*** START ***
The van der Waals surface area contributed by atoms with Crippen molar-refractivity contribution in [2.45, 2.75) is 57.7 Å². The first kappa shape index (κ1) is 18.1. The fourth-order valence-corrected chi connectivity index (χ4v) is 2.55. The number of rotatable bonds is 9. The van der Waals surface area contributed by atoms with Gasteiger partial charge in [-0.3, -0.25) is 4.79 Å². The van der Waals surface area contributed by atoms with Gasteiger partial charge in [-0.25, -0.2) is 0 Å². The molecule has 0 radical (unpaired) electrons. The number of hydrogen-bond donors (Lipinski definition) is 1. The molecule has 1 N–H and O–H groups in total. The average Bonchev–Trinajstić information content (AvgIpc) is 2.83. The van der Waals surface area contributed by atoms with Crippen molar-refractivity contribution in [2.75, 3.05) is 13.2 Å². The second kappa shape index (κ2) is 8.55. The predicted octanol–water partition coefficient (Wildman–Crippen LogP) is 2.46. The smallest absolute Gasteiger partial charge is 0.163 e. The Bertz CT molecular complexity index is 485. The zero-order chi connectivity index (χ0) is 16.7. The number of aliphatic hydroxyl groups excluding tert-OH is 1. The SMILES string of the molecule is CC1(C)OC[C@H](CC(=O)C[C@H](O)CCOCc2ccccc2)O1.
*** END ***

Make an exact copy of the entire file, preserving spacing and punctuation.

The van der Waals surface area contributed by atoms with Crippen molar-refractivity contribution in [2.45, 2.75) is 57.7 Å². The first kappa shape index (κ1) is 18.1. The fourth-order valence-corrected chi connectivity index (χ4v) is 2.55. The number of rotatable bonds is 9. The van der Waals surface area contributed by atoms with Gasteiger partial charge in [-0.3, -0.25) is 4.79 Å². The van der Waals surface area contributed by atoms with Gasteiger partial charge in [-0.25, -0.2) is 0 Å². The molecule has 0 radical (unpaired) electrons. The number of hydrogen-bond donors (Lipinski definition) is 1. The molecule has 1 N–H and O–H groups in total. The average Bonchev–Trinajstić information content (AvgIpc) is 2.83. The van der Waals surface area contributed by atoms with Crippen molar-refractivity contribution in [2.75, 3.05) is 13.2 Å². The second kappa shape index (κ2) is 8.55. The predicted octanol–water partition coefficient (Wildman–Crippen LogP) is 2.46. The smallest absolute Gasteiger partial charge is 0.163 e. The Bertz CT molecular complexity index is 485. The zero-order chi connectivity index (χ0) is 16.7. The number of aliphatic hydroxyl groups excluding tert-OH is 1. The SMILES string of the molecule is CC1(C)OC[C@H](CC(=O)C[C@H](O)CCOCc2ccccc2)O1.